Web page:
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  2. Colin Powers says:

    As a recent transplant from Essex County to NYC, I miss my North Country local food. But I won’t feel great about food trucked 300 miles when NJ, CT and the Hudson & Mohawk valleys can produce so well. Instead, why doesn’t the North Country look to Montreal and Ottowa? Embrace the food-loving culture to the north.

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  3. tootightmike says:

    An excellent idea Colin, and perhaps another route to easing the giant wall between our countries. The excess miles that our foods travel contribute too much to the atmospheric carbon problem, and that works in both directions. Here in the North Country, far too much of our food comes from the other side of the country if not the other side of the world

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  4. Kirby Selkirk says:

    The Canadian market is all but closed to us, It is almost impossible to sell livestock or meat products across the border under current law and trying to change the laws is not in the short term. We need to target the larger NYS markets as the only practicle solution to building the livestock industry here. We’re a few hours away from the largest market on the continent and have ability to produce much more high quality meat than we can currently sell into that market.
    A food hub is one way to approach this as long as it it farmer driven and not by some anti-farming group like the misnamed national resources defence council.

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  5. David Sommerstein says:

    Hi Kirby! Thanks for chiming in. My question is: then why can I get Quebec strawberries, greens, and all kinds of things here in the North Country, esp. early in the season before our produce is ready? Are there blocks to ag trade to Canad , but not from Canada?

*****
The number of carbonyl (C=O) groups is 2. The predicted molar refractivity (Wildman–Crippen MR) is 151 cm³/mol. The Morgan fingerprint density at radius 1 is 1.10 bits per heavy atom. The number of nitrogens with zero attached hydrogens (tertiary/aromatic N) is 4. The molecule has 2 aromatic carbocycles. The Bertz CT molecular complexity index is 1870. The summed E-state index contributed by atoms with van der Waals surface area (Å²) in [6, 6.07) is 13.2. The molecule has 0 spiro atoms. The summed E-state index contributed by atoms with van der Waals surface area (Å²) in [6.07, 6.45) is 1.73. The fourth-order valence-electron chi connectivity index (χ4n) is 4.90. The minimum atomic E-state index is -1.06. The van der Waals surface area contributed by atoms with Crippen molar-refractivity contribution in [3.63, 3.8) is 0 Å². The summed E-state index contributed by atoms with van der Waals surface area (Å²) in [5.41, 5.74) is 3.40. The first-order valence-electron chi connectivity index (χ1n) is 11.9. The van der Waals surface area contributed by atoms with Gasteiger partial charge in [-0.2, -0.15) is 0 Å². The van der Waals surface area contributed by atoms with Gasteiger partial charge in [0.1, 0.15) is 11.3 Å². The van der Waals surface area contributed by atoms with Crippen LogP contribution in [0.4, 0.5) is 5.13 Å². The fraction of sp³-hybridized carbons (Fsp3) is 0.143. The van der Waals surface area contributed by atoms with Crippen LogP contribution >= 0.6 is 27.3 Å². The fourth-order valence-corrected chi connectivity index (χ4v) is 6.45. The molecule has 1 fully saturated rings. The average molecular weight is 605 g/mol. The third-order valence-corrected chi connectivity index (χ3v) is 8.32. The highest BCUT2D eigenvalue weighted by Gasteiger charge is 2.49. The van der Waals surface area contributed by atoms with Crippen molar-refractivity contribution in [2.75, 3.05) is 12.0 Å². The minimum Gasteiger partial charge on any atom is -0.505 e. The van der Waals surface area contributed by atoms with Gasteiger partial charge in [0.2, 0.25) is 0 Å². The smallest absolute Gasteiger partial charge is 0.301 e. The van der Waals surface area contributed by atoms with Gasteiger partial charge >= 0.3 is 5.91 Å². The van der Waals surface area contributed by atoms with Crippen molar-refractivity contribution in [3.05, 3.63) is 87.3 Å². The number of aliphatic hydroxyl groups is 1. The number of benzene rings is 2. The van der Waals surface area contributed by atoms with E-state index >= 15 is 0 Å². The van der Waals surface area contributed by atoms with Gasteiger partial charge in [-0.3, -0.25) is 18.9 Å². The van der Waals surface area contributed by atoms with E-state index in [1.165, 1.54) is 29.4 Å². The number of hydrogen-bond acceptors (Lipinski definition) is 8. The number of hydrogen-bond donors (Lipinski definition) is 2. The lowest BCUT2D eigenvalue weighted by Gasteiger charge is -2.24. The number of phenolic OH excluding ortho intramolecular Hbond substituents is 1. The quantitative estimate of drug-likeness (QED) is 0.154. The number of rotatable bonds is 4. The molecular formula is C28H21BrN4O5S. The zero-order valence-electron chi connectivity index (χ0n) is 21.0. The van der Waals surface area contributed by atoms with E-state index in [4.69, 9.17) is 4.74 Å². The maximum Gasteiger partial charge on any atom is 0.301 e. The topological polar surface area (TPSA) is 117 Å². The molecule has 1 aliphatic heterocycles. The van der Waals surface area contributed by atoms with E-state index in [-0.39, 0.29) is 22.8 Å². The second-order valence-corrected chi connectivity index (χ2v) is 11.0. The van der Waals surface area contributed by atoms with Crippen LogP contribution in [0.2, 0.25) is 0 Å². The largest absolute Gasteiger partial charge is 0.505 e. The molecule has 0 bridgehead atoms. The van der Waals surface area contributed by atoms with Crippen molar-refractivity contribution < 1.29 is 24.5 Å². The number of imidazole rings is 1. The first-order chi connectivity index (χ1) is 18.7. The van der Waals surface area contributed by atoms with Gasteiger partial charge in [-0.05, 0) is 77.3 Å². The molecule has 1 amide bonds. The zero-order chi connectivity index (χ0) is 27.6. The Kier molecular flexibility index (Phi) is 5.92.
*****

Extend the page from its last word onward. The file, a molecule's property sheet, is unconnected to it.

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  6. Peter Hahn says:

    Kirby – Im not sure why it would matter who organized it as long as someone got the meat to the market. Either some budding business entrepreneur has to organizer it – which takes a bunch of money at risk, or some non-profit organization would have to start it as a regional benefit.

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  7. Kirby Selkirk says:

    David, It has to do with their marketing and quota system. Basically, and I’m stetching here, we can sell into there market only when there own supply is enhausted. That is esspecially true with meat and dairy product. I don’t pretend to know the details of it all.

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  8. Kirby Selkirk says:

    Peter,
    It’s simple. It’s about control. If the farmer does’t have control of the quality, the message and most importantly, the money then we may as well just send our livestock to auction and get what ever they bring. Then there is no need for a HUB or any other marketing scheme.

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  9. Peter Hahn says:

    I admit I dont know anything about the business end of it (or the beginning for that matter). But it seems that if there were a way to expand to a new and big market, that would be a good thing. Either NYC or Montreal

    Also – wasnt the point of NAFTA to be able to sell in the other country’s market? Or did they exclude meat and dairy?

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  10. Paul says:

    There is something wrong with the title of this blog???